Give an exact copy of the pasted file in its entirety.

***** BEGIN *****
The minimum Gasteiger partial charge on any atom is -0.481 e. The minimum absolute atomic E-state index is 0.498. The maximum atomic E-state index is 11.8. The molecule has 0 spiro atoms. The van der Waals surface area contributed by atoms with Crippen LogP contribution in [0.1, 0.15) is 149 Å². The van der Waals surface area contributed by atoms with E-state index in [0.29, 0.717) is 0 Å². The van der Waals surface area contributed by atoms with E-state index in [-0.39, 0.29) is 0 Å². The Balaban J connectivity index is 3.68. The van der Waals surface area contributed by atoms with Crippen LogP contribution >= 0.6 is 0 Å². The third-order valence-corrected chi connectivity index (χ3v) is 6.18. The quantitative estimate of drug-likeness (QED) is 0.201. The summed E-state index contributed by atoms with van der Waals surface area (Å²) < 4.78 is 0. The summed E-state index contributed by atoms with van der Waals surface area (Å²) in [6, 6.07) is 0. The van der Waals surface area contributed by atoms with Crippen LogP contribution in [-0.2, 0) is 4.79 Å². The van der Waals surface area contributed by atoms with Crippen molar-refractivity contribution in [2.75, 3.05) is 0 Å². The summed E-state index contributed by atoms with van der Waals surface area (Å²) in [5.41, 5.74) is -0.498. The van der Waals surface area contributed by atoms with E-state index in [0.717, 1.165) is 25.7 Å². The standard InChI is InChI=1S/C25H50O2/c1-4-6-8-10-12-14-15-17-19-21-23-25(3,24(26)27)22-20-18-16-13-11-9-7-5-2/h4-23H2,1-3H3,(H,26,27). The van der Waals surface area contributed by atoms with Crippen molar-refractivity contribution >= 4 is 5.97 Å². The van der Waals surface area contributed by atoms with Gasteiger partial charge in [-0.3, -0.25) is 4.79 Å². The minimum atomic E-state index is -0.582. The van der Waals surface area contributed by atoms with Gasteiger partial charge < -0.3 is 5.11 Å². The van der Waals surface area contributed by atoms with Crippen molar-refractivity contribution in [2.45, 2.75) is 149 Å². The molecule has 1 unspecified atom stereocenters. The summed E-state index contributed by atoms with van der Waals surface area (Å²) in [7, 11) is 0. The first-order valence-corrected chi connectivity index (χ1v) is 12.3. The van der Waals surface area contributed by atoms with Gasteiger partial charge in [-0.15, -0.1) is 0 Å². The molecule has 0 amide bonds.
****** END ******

The minimum Gasteiger partial charge on any atom is -0.481 e. The minimum absolute atomic E-state index is 0.498. The maximum atomic E-state index is 11.8. The molecule has 0 spiro atoms. The van der Waals surface area contributed by atoms with Crippen LogP contribution in [0.1, 0.15) is 149 Å². The van der Waals surface area contributed by atoms with E-state index in [0.29, 0.717) is 0 Å². The van der Waals surface area contributed by atoms with E-state index in [-0.39, 0.29) is 0 Å². The Balaban J connectivity index is 3.68. The van der Waals surface area contributed by atoms with Crippen LogP contribution >= 0.6 is 0 Å². The third-order valence-corrected chi connectivity index (χ3v) is 6.18. The quantitative estimate of drug-likeness (QED) is 0.201. The summed E-state index contributed by atoms with van der Waals surface area (Å²) < 4.78 is 0. The summed E-state index contributed by atoms with van der Waals surface area (Å²) in [6, 6.07) is 0. The van der Waals surface area contributed by atoms with Crippen LogP contribution in [-0.2, 0) is 4.79 Å². The van der Waals surface area contributed by atoms with Crippen molar-refractivity contribution in [2.75, 3.05) is 0 Å². The summed E-state index contributed by atoms with van der Waals surface area (Å²) in [5.41, 5.74) is -0.498. The van der Waals surface area contributed by atoms with E-state index in [0.717, 1.165) is 25.7 Å². The standard InChI is InChI=1S/C25H50O2/c1-4-6-8-10-12-14-15-17-19-21-23-25(3,24(26)27)22-20-18-16-13-11-9-7-5-2/h4-23H2,1-3H3,(H,26,27). The van der Waals surface area contributed by atoms with Crippen molar-refractivity contribution >= 4 is 5.97 Å². The van der Waals surface area contributed by atoms with Gasteiger partial charge in [-0.3, -0.25) is 4.79 Å². The minimum atomic E-state index is -0.582. The van der Waals surface area contributed by atoms with Gasteiger partial charge < -0.3 is 5.11 Å². The van der Waals surface area contributed by atoms with Crippen molar-refractivity contribution in [2.45, 2.75) is 149 Å². The molecule has 1 unspecified atom stereocenters. The summed E-state index contributed by atoms with van der Waals surface area (Å²) in [7, 11) is 0. The first-order valence-corrected chi connectivity index (χ1v) is 12.3. The van der Waals surface area contributed by atoms with Gasteiger partial charge in [-0.15, -0.1) is 0 Å². The molecule has 0 amide bonds.